Of Poetry and Bridges
Lisa Gray on design and the Thoreau Footbridge
In speaking with architect Lisa Gray recently about her life and work in and around Washington, you might expect to hear stories of buildings, but instead, she speaks of people. She and her husband Alan are partners in the New Haven based firm Gray Organschi Architecture. As a husband and wife team, their lives are defined by collaboration. She and Alan have travelled and worked as a team since meeting in graduate school at Yale in the 1980s.
Born and bred in Connecticut, Alan grew up in Litchfield, and Lisa in Darien. Their first projects were for friends and relatives in Litchfield County. They soon opened an office in New Haven where they are now principles to a 12-person, award-winning firm. Their projects reduce energy consumption and maximize the use of renewable materials by employing innovative environmental technologies and low impact building practices.
Current projects include working on a home for two artists in Kyoto, Japan, and an environmental Charter high school in New Haven where they were challenged to weave a new building and its exterior into the existing landscape of farm buildings, agricultural fields, and forests. However, they also find time for small, local projects and have partnered with several non-profits in Washington alone. They’ve been designing an extension to the Washington Art Association building in collaboration with local architect and WAA Chairman, Peter Talbot.
Similarly, Gray Organschi has worked with the Steep Rock Association. Upon learning of The Department of Transportation’s plan to construct a chain-link, five-foot-high, six-foot-wide pedestrian bridge next to Bee Brook Road, Steep Rock hired Gray Organschi to work on an alternative. Together with visionary board member Edwin Matthews, they worked with the town and the DOT to fund and design a bridge that wouldn’t be a blight on the landscape. Lisa says, “The town was able to use state funds earmarked for the chain link bridge, and Edwin brought the Gould foundation on board, resulting in what I regard as a gift to the town of Washington.”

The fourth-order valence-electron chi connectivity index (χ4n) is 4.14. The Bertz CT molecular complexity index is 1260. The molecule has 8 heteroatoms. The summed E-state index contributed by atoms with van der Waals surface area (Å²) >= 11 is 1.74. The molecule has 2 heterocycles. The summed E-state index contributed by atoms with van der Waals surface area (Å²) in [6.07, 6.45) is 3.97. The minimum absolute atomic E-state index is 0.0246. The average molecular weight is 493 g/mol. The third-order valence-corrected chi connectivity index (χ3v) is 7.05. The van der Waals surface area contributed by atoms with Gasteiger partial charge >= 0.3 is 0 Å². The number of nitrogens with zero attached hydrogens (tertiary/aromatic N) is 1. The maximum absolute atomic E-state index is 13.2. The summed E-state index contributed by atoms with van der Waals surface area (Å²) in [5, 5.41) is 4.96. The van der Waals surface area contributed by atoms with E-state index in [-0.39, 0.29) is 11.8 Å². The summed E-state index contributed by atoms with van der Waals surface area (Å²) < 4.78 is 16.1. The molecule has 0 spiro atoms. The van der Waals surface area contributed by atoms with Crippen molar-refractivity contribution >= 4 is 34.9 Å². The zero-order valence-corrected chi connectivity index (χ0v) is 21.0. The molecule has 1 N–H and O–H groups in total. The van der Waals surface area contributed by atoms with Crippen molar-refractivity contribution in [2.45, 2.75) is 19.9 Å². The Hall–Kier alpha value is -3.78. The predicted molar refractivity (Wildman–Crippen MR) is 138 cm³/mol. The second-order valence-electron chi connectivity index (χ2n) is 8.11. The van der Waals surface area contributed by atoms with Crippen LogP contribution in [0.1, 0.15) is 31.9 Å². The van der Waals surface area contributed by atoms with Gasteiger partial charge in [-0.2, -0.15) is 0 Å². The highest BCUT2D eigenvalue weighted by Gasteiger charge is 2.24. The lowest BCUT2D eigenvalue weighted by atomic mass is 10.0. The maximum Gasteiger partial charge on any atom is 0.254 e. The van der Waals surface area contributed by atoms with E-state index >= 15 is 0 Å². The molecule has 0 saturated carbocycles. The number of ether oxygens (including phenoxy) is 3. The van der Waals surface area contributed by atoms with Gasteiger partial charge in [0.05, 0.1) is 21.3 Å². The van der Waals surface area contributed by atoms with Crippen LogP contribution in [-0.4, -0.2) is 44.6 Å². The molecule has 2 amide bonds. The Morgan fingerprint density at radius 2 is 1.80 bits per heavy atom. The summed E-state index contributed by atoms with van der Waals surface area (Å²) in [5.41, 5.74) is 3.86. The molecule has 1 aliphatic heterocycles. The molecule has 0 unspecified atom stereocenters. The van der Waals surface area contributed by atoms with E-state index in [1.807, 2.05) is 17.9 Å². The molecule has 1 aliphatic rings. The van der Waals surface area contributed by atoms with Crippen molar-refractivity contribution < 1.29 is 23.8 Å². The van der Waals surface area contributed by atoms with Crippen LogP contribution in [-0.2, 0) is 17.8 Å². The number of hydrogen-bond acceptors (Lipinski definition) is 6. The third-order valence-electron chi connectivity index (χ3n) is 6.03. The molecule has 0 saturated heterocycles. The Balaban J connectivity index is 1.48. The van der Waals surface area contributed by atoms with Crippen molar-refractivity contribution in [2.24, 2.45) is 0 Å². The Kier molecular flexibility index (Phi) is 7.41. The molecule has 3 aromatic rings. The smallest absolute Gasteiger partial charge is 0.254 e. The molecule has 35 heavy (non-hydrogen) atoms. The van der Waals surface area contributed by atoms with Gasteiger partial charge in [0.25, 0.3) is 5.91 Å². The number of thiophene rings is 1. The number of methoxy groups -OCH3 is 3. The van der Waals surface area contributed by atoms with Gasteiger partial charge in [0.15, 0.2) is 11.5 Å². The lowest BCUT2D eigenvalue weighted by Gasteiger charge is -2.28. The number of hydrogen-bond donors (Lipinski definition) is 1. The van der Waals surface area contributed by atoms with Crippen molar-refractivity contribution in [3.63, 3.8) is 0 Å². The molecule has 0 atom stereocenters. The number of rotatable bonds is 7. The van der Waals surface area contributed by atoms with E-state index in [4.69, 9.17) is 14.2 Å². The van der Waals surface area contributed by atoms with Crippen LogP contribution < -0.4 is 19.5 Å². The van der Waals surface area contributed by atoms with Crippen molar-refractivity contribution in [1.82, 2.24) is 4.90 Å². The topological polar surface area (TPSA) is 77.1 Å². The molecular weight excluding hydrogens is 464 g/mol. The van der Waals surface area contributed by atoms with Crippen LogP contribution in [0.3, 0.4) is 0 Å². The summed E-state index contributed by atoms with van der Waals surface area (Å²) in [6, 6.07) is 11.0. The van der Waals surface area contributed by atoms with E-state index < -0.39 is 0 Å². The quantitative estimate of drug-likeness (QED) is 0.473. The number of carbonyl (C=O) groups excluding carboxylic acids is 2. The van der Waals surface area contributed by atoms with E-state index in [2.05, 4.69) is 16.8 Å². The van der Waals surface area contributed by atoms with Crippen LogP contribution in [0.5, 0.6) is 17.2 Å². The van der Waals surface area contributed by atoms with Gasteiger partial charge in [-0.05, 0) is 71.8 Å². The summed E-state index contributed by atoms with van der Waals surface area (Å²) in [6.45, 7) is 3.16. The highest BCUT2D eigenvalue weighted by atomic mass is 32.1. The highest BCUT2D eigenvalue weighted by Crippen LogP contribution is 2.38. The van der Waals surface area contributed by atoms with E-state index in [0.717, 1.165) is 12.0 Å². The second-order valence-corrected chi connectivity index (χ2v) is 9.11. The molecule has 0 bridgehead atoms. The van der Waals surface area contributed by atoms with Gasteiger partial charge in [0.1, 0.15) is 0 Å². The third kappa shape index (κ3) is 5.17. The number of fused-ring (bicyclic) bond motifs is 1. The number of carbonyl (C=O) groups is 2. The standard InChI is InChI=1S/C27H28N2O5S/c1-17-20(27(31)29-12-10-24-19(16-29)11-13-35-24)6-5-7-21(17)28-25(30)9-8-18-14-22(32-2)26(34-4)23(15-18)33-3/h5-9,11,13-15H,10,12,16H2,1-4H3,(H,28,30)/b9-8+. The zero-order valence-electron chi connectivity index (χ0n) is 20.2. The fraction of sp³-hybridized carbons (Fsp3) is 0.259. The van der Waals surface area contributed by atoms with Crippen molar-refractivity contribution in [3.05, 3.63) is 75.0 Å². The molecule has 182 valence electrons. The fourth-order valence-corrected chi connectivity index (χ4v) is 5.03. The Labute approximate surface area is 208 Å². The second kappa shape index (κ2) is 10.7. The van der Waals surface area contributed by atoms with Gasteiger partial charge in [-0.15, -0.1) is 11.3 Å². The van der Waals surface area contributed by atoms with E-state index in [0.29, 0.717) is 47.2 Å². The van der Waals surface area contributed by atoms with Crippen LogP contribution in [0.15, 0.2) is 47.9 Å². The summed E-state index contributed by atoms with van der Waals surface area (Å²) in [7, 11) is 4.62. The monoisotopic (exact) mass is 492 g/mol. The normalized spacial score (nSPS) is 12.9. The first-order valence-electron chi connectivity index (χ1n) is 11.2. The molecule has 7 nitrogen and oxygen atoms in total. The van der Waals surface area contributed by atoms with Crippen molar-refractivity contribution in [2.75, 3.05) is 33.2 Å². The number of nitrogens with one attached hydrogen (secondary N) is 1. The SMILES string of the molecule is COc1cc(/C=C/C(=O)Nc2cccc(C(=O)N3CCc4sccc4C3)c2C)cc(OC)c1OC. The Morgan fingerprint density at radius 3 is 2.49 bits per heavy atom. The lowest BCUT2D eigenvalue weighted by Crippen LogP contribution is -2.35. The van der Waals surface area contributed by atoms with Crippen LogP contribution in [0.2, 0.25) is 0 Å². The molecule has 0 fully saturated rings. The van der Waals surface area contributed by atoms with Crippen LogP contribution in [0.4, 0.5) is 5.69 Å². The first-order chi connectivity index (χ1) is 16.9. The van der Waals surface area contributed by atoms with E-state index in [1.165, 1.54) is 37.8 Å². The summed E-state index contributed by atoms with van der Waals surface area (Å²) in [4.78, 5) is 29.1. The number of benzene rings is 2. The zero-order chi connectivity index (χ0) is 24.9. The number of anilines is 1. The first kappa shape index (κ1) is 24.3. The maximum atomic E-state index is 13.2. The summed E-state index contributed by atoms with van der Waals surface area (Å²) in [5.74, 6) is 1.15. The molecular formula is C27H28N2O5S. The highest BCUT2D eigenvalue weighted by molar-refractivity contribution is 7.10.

The 134-foot long Henry David Thoreau Footbridge was completed in September of 2015. It is just visible from Bee Brook Road, offering drivers glimpses — but it has to be walked upon to be experienced.
This beautiful cable-stay suspension bridge has become a well-loved landmark for locals and visitors of all ages. Asymmetrically spanning the river banks, with a diagonal mast on the North Side, and anchors disappearing into the cliff on the south side, it is made of steel and environmentally engineered southern yellow pine timbers, providing a handicap accessible path across the river. Rising high over the 500-year flood level, it drops down into an elegantly curving ramp on the North side. The result is a footbridge that disrupts its surroundings as minimally as possible, while providing “a comfortable conduit for disabled and able-bodied alike.”
Visitors to the bridge will delight in the beauty of both the natural surroundings and the bridge itself, which offers an experience to its user. Quotes from America’s original environmentalist, Henry David Thoreau, are etched into the handrails and benches, keyed to particular vantage points:
“What a piece of wonder a river is, a huge volume of matter ceaselessly rolling through the fields and meadows of this substantial earth making haste from the high places, by stable dwellings of men and Egyptian pyramids, to its restless reservoir.”
And what a piece of wonder is human ingenuity, in the form of a perfectly fashioned bridge bending one knee with reverence to the grandeur of the natural world.
Elizabeth Gray is both founding principal and partner of the award-winning firm, Gray Organschi Architecture, and the founder and principal designer of Gray Design, an interior design and furnishings firm.